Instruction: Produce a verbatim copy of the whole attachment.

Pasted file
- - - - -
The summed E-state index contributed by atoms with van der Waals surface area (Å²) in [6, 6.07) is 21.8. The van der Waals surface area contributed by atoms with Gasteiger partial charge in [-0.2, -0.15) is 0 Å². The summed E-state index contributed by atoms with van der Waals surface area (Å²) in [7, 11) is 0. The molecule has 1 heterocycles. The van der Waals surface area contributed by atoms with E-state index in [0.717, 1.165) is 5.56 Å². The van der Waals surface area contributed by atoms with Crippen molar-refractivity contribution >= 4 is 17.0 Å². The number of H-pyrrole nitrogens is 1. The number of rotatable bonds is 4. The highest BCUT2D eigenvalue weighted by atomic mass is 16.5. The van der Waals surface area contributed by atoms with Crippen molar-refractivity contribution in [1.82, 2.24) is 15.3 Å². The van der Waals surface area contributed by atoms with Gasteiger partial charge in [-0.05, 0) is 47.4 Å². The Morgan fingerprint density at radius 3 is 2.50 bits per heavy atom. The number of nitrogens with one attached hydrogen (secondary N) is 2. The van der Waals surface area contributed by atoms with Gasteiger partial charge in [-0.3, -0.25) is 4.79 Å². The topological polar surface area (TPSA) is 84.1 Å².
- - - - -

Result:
The summed E-state index contributed by atoms with van der Waals surface area (Å²) in [6, 6.07) is 21.8. The van der Waals surface area contributed by atoms with Gasteiger partial charge in [-0.2, -0.15) is 0 Å². The summed E-state index contributed by atoms with van der Waals surface area (Å²) in [7, 11) is 0. The molecule has 1 heterocycles. The van der Waals surface area contributed by atoms with E-state index in [0.717, 1.165) is 5.56 Å². The van der Waals surface area contributed by atoms with Crippen molar-refractivity contribution >= 4 is 17.0 Å². The number of H-pyrrole nitrogens is 1. The number of rotatable bonds is 4. The highest BCUT2D eigenvalue weighted by atomic mass is 16.5. The van der Waals surface area contributed by atoms with Crippen molar-refractivity contribution in [1.82, 2.24) is 15.3 Å². The van der Waals surface area contributed by atoms with Gasteiger partial charge in [-0.05, 0) is 47.4 Å². The Morgan fingerprint density at radius 3 is 2.50 bits per heavy atom. The number of nitrogens with one attached hydrogen (secondary N) is 2. The van der Waals surface area contributed by atoms with Gasteiger partial charge in [-0.3, -0.25) is 4.79 Å². The topological polar surface area (TPSA) is 84.1 Å².